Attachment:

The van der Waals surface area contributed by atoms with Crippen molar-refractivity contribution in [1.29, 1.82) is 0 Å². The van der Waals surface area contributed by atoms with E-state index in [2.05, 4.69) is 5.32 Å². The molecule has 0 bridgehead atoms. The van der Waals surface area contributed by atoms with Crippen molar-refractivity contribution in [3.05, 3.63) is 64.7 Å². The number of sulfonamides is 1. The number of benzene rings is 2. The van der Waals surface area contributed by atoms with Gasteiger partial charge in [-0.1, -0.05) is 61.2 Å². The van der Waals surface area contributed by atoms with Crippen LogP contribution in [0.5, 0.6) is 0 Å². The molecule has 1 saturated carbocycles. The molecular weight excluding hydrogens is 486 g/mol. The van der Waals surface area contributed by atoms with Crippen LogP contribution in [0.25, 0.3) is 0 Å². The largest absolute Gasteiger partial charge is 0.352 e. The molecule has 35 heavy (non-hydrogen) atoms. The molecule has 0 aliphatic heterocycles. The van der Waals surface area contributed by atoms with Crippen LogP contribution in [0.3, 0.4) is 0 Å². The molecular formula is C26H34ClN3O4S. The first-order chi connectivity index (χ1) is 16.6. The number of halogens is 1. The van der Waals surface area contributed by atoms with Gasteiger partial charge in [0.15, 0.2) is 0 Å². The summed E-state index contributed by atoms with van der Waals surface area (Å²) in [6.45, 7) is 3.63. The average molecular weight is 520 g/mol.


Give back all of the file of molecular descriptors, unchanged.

The van der Waals surface area contributed by atoms with Crippen molar-refractivity contribution in [1.29, 1.82) is 0 Å². The van der Waals surface area contributed by atoms with E-state index in [2.05, 4.69) is 5.32 Å². The molecule has 0 bridgehead atoms. The van der Waals surface area contributed by atoms with Crippen molar-refractivity contribution in [3.05, 3.63) is 64.7 Å². The number of sulfonamides is 1. The number of benzene rings is 2. The van der Waals surface area contributed by atoms with Gasteiger partial charge in [-0.1, -0.05) is 61.2 Å². The van der Waals surface area contributed by atoms with Crippen LogP contribution in [0.5, 0.6) is 0 Å². The molecule has 1 saturated carbocycles. The molecular weight excluding hydrogens is 486 g/mol. The van der Waals surface area contributed by atoms with Crippen LogP contribution in [0.25, 0.3) is 0 Å². The largest absolute Gasteiger partial charge is 0.352 e. The molecule has 35 heavy (non-hydrogen) atoms. The molecule has 0 aliphatic heterocycles. The van der Waals surface area contributed by atoms with Crippen LogP contribution in [0.3, 0.4) is 0 Å². The molecular formula is C26H34ClN3O4S. The first-order chi connectivity index (χ1) is 16.6. The number of halogens is 1. The van der Waals surface area contributed by atoms with Gasteiger partial charge in [0.15, 0.2) is 0 Å². The summed E-state index contributed by atoms with van der Waals surface area (Å²) in [6.45, 7) is 3.63. The average molecular weight is 520 g/mol.